At the Sixth Circuit, I made two main arguments:  (1) The BIA’s decision does not comply with the requirements of the Supreme Court’s decision in Taylor v. United States, 495 U.S. 575 (1990), and (2) the BIA’s decision is not entitled to deference.

I will address (2) in a later posting.  For now, I will address (1).  In Taylor v. United States, the Supreme Court stated that courts and administrative bodies such as the BIA must provide a generic, contemporary definition of terms such as “sexual abuse of a minor.”  The Supreme Court also stated that the definition must mean what it means in the criminal codes of most States.  We argue that the BIA failed to provide a definition of “sexual abuse of a minor.”  We argue that a conviction under California Penal Code 261.5(c) is not “sexual abuse of a minor” because a conviction under that term can involve conduct that is perfectly legal in 43 states and the District of Columbia, and Taylor v. United States requires a definition for each term that fits with the criminal codes of most states.

You may hear the argument (37 minutes) by clicking this link.

 

Case at the U.S. Court of Appeals for the Sixth Circuit

On October 14, 2015, I will be in Cincinnati, Ohio to present an argument in a case before the U.S. Court of Appeals for the Sixth Circuit.  The case involves issues related to a criminal conviction, and whether the conviction is an “aggravated felony” under the Immigration and Nationality Act.  My client in this case was a Permanent Resident of the United States since he was a young teenager.  While living in California, he and his girlfriend had sex.  My client ended up being convicted of having had sex with his girlfriend when she was younger than 18 years old, at which time he was more than 3 years older than she was.  My client and his girlfriend engaged in sex that was purely consensual.  There was no force, and no threat of force, involved.  My client was convicted under a statute in California that requires simply that the younger person be younger than age 18, that the other person be more than 3 years older, and that they had sex.  This is a statute that is sometimes referred to as “statutory rape,” although there was no “rape” involved at all.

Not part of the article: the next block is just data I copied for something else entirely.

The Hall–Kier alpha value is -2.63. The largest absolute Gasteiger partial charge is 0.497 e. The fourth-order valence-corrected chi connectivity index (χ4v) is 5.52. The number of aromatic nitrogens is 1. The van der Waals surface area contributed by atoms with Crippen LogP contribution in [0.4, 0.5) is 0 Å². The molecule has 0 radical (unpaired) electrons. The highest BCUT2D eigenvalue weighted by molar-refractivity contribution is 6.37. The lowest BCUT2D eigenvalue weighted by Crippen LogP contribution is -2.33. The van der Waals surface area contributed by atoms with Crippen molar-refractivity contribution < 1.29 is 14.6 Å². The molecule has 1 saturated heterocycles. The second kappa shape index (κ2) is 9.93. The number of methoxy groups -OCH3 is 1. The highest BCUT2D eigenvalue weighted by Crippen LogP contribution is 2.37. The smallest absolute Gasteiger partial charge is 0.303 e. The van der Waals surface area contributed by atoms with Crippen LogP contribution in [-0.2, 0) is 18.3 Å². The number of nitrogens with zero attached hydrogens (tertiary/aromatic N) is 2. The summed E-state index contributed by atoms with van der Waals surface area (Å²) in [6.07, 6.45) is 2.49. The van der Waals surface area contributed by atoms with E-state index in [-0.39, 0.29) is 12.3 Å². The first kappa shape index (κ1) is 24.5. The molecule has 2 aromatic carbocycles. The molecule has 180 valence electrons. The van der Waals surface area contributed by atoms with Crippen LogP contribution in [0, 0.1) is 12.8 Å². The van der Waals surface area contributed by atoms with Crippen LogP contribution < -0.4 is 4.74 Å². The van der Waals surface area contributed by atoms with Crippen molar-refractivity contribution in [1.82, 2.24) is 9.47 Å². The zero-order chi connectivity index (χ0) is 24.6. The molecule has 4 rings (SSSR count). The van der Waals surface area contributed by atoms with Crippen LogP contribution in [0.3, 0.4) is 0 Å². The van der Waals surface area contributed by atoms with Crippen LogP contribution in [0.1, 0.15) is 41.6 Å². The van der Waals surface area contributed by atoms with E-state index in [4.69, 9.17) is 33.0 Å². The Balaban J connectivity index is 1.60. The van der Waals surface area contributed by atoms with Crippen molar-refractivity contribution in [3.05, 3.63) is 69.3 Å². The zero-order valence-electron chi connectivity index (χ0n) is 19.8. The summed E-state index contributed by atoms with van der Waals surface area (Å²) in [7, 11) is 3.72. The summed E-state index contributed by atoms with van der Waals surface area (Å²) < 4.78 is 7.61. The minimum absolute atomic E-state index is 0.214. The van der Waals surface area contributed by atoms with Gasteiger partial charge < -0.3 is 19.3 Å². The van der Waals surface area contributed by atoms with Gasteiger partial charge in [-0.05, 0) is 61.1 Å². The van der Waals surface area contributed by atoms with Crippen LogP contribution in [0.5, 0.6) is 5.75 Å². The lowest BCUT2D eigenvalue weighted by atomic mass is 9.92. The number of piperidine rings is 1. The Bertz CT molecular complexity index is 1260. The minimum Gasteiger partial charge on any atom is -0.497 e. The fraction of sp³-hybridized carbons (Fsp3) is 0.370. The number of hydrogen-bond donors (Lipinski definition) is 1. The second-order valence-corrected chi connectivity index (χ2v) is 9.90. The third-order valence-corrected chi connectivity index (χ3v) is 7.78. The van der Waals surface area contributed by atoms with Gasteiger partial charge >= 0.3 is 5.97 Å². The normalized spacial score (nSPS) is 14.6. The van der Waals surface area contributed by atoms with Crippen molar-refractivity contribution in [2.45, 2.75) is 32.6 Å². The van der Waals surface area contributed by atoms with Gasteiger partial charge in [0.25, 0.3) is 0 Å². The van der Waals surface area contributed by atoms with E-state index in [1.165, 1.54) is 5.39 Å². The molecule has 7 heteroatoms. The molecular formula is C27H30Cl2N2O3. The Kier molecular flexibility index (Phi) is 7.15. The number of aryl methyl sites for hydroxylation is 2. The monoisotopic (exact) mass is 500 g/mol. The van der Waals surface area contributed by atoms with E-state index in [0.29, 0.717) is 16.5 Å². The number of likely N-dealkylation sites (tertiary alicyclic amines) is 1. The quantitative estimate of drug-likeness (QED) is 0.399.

In California, the age of consent for purposes of “statutory rape” is 18 years old.  Only about 11 states set the age of consent at age 18.  California joins Florida, Virginia, and 8 other states at setting the age of consent at 18.  Some of these states additionally require that, in order to be convicted, the older person is at least a certain age, and/or that the age difference be at least a certain number of years.  For example, Florida requires that the older person be at least age 24.  If not, the person would not be convicted of the offense.

As for the other 40 states and the District of Columbia, the age of consent for the younger person is either 16 or 17.

As a result, my client’s conduct would not even be a crime in at least 43 states and the District of Columbia.  Yet a U.S. immigration judge, and the Board of Immigration Appeals, ruled that his conviction is an aggravated felony for purposes of immigration law.  My client has been removed from the United States.

At the U.S. Court of Apeals for the Sixth Circuit, I am arguing that my client’s conduct is not an aggravated felony.

Judge orders DOJ to release emails